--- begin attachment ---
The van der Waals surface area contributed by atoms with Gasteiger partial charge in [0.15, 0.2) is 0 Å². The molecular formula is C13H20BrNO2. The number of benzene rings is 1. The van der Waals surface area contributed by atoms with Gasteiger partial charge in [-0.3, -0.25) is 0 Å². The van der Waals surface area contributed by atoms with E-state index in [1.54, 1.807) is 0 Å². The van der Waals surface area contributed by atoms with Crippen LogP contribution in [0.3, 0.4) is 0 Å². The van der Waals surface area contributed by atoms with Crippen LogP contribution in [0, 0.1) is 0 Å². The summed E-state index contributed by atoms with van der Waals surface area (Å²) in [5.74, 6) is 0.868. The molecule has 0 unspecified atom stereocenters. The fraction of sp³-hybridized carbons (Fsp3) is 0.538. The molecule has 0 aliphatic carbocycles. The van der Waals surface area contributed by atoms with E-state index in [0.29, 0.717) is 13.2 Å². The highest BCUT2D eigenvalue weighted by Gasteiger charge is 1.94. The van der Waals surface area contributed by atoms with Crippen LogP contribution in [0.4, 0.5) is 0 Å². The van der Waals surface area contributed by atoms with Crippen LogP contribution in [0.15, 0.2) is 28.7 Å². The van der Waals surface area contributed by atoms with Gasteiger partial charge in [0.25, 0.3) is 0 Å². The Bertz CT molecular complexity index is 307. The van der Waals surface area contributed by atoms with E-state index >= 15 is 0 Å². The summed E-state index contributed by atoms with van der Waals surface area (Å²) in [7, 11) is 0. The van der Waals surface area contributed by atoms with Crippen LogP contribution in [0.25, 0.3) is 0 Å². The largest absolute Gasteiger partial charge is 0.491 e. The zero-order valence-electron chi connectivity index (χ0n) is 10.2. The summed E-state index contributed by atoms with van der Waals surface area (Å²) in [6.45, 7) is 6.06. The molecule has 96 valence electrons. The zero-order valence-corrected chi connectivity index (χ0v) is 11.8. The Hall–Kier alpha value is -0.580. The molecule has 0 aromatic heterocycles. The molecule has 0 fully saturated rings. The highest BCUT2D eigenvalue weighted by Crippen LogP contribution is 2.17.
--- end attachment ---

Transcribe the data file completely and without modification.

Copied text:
The van der Waals surface area contributed by atoms with Gasteiger partial charge in [0.15, 0.2) is 0 Å². The molecular formula is C13H20BrNO2. The number of benzene rings is 1. The van der Waals surface area contributed by atoms with Gasteiger partial charge in [-0.3, -0.25) is 0 Å². The van der Waals surface area contributed by atoms with E-state index in [1.54, 1.807) is 0 Å². The van der Waals surface area contributed by atoms with Crippen LogP contribution in [0.3, 0.4) is 0 Å². The van der Waals surface area contributed by atoms with Crippen LogP contribution in [0, 0.1) is 0 Å². The summed E-state index contributed by atoms with van der Waals surface area (Å²) in [5.74, 6) is 0.868. The molecule has 0 unspecified atom stereocenters. The fraction of sp³-hybridized carbons (Fsp3) is 0.538. The molecule has 0 aliphatic carbocycles. The van der Waals surface area contributed by atoms with E-state index in [0.29, 0.717) is 13.2 Å². The highest BCUT2D eigenvalue weighted by Gasteiger charge is 1.94. The van der Waals surface area contributed by atoms with Crippen LogP contribution in [0.4, 0.5) is 0 Å². The van der Waals surface area contributed by atoms with Crippen LogP contribution in [0.15, 0.2) is 28.7 Å². The van der Waals surface area contributed by atoms with Gasteiger partial charge in [0.25, 0.3) is 0 Å². The Bertz CT molecular complexity index is 307. The van der Waals surface area contributed by atoms with E-state index >= 15 is 0 Å². The summed E-state index contributed by atoms with van der Waals surface area (Å²) in [7, 11) is 0. The van der Waals surface area contributed by atoms with Crippen LogP contribution in [0.25, 0.3) is 0 Å². The largest absolute Gasteiger partial charge is 0.491 e. The zero-order valence-electron chi connectivity index (χ0n) is 10.2. The summed E-state index contributed by atoms with van der Waals surface area (Å²) in [6.45, 7) is 6.06. The molecule has 96 valence electrons. The zero-order valence-corrected chi connectivity index (χ0v) is 11.8. The Hall–Kier alpha value is -0.580. The molecule has 0 aromatic heterocycles. The molecule has 0 fully saturated rings. The highest BCUT2D eigenvalue weighted by Crippen LogP contribution is 2.17.